The Grapevine Calaboose, which derived its name from “calabozo,” the Spanish word for dungeon, was built as the town’s first jail in 1914. The Grapevine City Council authorized its construction in 1909. It was originally located elsewhere in town (on Barton Street) and moved to Heritage Park in 1976 and its current location in 1994. The jail apparently house associates of the Barrow Gang. It remained in use until the early 1950s.
Hearst named his mansion La Cuesta Enchantada (or The Enchanted Hill), but it is commonly referred to as Hearst Castle. The Casa Grande that stands atop the hillside, the symbol of the mansion, features two towers were inspired by the Cathedral of Santa Maria la Mayor in Ronda, Spain. The Castle is filled with Hearst’s collection of treasures from around the world, ranging from medieval tapestries to Renaissance furniture to 19th century sculptures. But, perhaps the most intriguing element of the mansion is Neptune Pool , which features the façade of an ancient Roman temple as its centerpiece.
Mission San Xavier del Bac was built between 1783-1797 in what was then New Spain. San Xavier Mission was established in 1692 by Father Eusebio Francisco Kino, founder of the chain of Spanish missions in the Sonoran Desert. A Jesuit of Italian descent, he often visited and preached in the area, then the Pimería Alta colonial territory of the Viceroyalty of New Spain. The mission is an absolutely magnificent example of Spanish Colonial architecture.
Thomas Ryman was a riverboat captain when he went to see popular revivalist Samuel Porter Jones address a crowd in Nashville. With plans to heckle Jones, Ryman instead emerged a changed man and decided to build a tabernacle where Jones could speak to large crowds. In the ensuing years, dozens of famed musicians, politicians and performers have appeared on the auditorium’s stage – from President Teddy Roosevelt to Harry Houdini to Charlie Chaplin. But, the “Mother Church of Country Music” is perhaps best known for its three-decade run as the host of the Grand Ole Opry. While the auditorium – located in the heart of downtown Nashville – eventually fell into a state of disrepair, this National Historic Landmark has been revitalized and transformed into one of the most famous music venues. The Ryman still regularly hosts concerts and is open during the day as a museum.
A stone cabin on this site is said to be stone blockhouse of the Valentine Sevier Station. On Nov. 11, 1794, Native Americans attacked the outpost, killing six; a seventh was scalped, but recovered. Valentine Sevier was a brother of Tennessee’s first governor, John Sevier.
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By the 1930s, when Frank Lloyd Wright and the Taliesin Fellowship began trekking west for the winter, Wright was an established architect. Taliesin West served as the winter home and school for Wright from 1937 until his death in 1959 at the age of 91. The complex drew its name from Taliesin, in Spring Green, Wisc., which served as a summer home for Wright.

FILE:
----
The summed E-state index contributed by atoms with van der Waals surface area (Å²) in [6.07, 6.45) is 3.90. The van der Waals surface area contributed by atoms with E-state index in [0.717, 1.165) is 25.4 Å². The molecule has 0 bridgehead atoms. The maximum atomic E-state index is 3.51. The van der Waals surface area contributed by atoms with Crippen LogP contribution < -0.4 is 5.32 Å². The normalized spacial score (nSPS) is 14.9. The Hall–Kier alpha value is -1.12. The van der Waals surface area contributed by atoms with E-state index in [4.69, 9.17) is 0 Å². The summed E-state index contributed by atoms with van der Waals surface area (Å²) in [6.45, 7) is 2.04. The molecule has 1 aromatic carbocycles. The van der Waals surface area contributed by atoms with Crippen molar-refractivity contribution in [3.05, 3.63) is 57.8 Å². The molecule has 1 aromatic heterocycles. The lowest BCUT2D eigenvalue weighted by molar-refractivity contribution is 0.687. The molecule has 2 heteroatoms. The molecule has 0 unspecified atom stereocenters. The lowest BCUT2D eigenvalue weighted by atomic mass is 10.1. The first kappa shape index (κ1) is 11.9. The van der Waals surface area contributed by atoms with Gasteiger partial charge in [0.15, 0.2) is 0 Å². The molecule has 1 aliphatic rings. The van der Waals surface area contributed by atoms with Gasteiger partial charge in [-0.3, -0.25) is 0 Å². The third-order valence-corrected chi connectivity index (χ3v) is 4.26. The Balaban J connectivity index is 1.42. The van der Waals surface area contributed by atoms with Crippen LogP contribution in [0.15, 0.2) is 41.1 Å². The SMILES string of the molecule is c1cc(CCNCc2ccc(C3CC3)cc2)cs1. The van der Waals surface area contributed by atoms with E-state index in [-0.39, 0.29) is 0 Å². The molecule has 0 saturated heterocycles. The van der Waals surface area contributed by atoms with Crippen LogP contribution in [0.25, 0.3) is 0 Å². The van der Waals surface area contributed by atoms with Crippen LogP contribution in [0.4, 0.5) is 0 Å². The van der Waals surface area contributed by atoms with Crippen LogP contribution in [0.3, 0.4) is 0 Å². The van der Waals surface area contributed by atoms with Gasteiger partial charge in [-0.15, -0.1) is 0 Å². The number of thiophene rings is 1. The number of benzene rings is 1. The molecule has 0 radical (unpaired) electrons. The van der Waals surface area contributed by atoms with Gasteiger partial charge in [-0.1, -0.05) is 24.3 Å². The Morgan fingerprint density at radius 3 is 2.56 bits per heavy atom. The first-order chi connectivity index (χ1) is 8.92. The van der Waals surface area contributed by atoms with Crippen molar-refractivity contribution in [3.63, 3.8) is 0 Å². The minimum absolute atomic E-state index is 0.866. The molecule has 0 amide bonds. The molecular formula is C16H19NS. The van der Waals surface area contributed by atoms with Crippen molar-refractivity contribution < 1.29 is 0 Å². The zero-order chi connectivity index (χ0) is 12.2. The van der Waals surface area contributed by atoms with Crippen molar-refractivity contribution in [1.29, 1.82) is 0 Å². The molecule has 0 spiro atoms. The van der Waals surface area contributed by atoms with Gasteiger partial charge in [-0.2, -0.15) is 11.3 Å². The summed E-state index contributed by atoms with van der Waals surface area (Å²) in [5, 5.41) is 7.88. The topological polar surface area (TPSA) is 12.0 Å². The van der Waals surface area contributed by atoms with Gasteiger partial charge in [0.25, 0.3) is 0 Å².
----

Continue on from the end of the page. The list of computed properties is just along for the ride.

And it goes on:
The Tennessee State Capitol, home of the Tennessee legislature and the governor’s office, is a National Historic Landmark. Designed by architect William Strickland, it is one of Nashville’s most prominent examples of Greek Revival architecture. It is one of only twelve state capitols (along with those of Alaska, Delaware, Florida, Hawaii, Louisiana, Nebraska, New Mexico, New York, North Dakota, Ohio, and Virginia) that does not have a dome.
Andrew Jackson built the original Hermitage in 1804, more than a decade before the Battle of New Orleans during the War of 1812 and more than 20 years before he was elected the nation’s seventh president. The current mansion was built between 1819 and 1821 and later underwent major renovations in 1831 and after an 1834 fire heavily damaged much of the house. The current Greek revival look of the house dates to 1835. Jackson — nicknamed “Old Hickory” — retired from public life in 1837, and he lived in The Hermitage until his death in 1845. Jackson and his wife, Rachel, who preceded him in death, are buried on the grounds.
The Old Rock Gaol in downtown Greensboro was built about 1807 after the Superior Court of Greene County recommended a substantial jail be built. The jail, patterned after European bastilles, was built with using granite from a local quarry. With walls that are two feet thick, the jail has the distinction of being the oldest standing masonry jail in Georgia. The jail was used until 1895. Open by appointment, visitors can see where executions by hanging took place. Hangings were legal in Georgia from 1735 to 1924.
The Vandalia State House is the fourth statehouse of Illinois and is the oldest surviving capitol building in the state. The structure served as the capital from 1836 until 1839, when it moved to Springfield. The two-story painted brick structure later served as a courthouse and was converted into a state monument in 1933.